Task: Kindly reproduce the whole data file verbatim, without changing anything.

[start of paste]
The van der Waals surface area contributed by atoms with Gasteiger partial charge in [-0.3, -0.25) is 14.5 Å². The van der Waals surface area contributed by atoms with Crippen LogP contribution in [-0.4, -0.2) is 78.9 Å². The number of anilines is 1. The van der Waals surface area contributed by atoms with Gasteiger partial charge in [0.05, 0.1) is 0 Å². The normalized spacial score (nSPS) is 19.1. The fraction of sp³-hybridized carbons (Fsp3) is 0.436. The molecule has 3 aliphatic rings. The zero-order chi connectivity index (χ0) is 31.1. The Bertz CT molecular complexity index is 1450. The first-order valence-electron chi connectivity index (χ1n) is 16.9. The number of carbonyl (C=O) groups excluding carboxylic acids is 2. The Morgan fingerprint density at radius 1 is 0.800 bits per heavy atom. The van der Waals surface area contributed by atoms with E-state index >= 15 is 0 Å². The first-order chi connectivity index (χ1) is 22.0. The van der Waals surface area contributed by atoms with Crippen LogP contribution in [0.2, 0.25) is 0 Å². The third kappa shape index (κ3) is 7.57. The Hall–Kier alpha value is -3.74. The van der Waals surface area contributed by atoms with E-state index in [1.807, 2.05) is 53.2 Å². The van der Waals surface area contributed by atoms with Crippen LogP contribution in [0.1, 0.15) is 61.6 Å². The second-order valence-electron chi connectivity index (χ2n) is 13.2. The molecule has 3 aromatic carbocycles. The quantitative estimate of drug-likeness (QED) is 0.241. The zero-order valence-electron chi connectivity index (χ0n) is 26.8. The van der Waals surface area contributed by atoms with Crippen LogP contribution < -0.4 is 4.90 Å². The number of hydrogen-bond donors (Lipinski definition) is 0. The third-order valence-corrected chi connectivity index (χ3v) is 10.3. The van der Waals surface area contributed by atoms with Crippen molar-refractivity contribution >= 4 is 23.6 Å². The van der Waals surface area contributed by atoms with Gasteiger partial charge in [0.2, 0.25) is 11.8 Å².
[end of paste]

The van der Waals surface area contributed by atoms with Gasteiger partial charge in [-0.3, -0.25) is 14.5 Å². The van der Waals surface area contributed by atoms with Crippen LogP contribution in [-0.4, -0.2) is 78.9 Å². The number of anilines is 1. The van der Waals surface area contributed by atoms with Gasteiger partial charge in [0.05, 0.1) is 0 Å². The normalized spacial score (nSPS) is 19.1. The fraction of sp³-hybridized carbons (Fsp3) is 0.436. The molecule has 3 aliphatic rings. The zero-order chi connectivity index (χ0) is 31.1. The Bertz CT molecular complexity index is 1450. The first-order valence-electron chi connectivity index (χ1n) is 16.9. The number of carbonyl (C=O) groups excluding carboxylic acids is 2. The Morgan fingerprint density at radius 1 is 0.800 bits per heavy atom. The van der Waals surface area contributed by atoms with E-state index >= 15 is 0 Å². The first-order chi connectivity index (χ1) is 22.0. The van der Waals surface area contributed by atoms with Crippen LogP contribution in [0.2, 0.25) is 0 Å². The third kappa shape index (κ3) is 7.57. The Hall–Kier alpha value is -3.74. The van der Waals surface area contributed by atoms with E-state index in [1.807, 2.05) is 53.2 Å². The van der Waals surface area contributed by atoms with Crippen LogP contribution in [0.1, 0.15) is 61.6 Å². The second-order valence-electron chi connectivity index (χ2n) is 13.2. The molecule has 3 aromatic carbocycles. The quantitative estimate of drug-likeness (QED) is 0.241. The zero-order valence-electron chi connectivity index (χ0n) is 26.8. The van der Waals surface area contributed by atoms with Crippen LogP contribution < -0.4 is 4.90 Å². The number of hydrogen-bond donors (Lipinski definition) is 0. The third-order valence-corrected chi connectivity index (χ3v) is 10.3. The van der Waals surface area contributed by atoms with Crippen molar-refractivity contribution >= 4 is 23.6 Å². The van der Waals surface area contributed by atoms with Gasteiger partial charge in [0.2, 0.25) is 11.8 Å².